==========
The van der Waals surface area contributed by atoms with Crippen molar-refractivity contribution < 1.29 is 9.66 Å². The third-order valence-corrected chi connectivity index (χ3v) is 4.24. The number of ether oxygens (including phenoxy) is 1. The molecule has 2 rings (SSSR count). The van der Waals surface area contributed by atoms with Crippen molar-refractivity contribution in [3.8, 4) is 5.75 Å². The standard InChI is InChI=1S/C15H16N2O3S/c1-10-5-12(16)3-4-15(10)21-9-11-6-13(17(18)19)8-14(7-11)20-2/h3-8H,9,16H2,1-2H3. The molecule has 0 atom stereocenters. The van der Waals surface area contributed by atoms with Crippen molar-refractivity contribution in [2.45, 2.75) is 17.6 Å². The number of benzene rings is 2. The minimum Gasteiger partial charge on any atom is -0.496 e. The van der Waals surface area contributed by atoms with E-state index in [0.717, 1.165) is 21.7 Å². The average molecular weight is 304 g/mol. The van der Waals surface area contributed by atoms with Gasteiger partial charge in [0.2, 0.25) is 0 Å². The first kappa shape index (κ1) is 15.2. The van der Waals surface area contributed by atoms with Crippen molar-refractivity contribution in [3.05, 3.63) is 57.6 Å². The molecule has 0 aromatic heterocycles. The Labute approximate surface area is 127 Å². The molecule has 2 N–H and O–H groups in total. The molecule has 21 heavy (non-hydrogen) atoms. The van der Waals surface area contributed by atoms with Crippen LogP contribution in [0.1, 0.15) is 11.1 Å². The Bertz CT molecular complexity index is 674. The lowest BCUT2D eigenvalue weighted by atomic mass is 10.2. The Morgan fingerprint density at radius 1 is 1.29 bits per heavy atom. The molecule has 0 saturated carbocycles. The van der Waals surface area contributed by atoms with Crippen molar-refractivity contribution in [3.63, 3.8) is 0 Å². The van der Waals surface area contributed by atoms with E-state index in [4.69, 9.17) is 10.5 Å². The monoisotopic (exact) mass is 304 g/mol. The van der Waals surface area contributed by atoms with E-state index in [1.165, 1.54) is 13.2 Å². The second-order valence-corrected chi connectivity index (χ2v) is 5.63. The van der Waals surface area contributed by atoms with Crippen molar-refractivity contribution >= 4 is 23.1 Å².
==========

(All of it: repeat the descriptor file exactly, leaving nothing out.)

The van der Waals surface area contributed by atoms with Crippen molar-refractivity contribution < 1.29 is 9.66 Å². The third-order valence-corrected chi connectivity index (χ3v) is 4.24. The number of ether oxygens (including phenoxy) is 1. The molecule has 2 rings (SSSR count). The van der Waals surface area contributed by atoms with Crippen molar-refractivity contribution in [3.8, 4) is 5.75 Å². The standard InChI is InChI=1S/C15H16N2O3S/c1-10-5-12(16)3-4-15(10)21-9-11-6-13(17(18)19)8-14(7-11)20-2/h3-8H,9,16H2,1-2H3. The molecule has 0 atom stereocenters. The van der Waals surface area contributed by atoms with Crippen molar-refractivity contribution in [2.45, 2.75) is 17.6 Å². The number of benzene rings is 2. The minimum Gasteiger partial charge on any atom is -0.496 e. The van der Waals surface area contributed by atoms with E-state index in [0.717, 1.165) is 21.7 Å². The average molecular weight is 304 g/mol. The van der Waals surface area contributed by atoms with Gasteiger partial charge in [0.2, 0.25) is 0 Å². The first kappa shape index (κ1) is 15.2. The van der Waals surface area contributed by atoms with Crippen molar-refractivity contribution in [3.05, 3.63) is 57.6 Å². The molecule has 0 aromatic heterocycles. The Labute approximate surface area is 127 Å². The molecule has 2 N–H and O–H groups in total. The molecule has 21 heavy (non-hydrogen) atoms. The van der Waals surface area contributed by atoms with Crippen LogP contribution in [0.1, 0.15) is 11.1 Å². The Bertz CT molecular complexity index is 674. The lowest BCUT2D eigenvalue weighted by atomic mass is 10.2. The Morgan fingerprint density at radius 1 is 1.29 bits per heavy atom. The molecule has 0 saturated carbocycles. The van der Waals surface area contributed by atoms with Crippen molar-refractivity contribution in [3.63, 3.8) is 0 Å². The van der Waals surface area contributed by atoms with E-state index in [4.69, 9.17) is 10.5 Å². The monoisotopic (exact) mass is 304 g/mol. The van der Waals surface area contributed by atoms with E-state index in [1.165, 1.54) is 13.2 Å². The second-order valence-corrected chi connectivity index (χ2v) is 5.63. The van der Waals surface area contributed by atoms with Crippen molar-refractivity contribution >= 4 is 23.1 Å².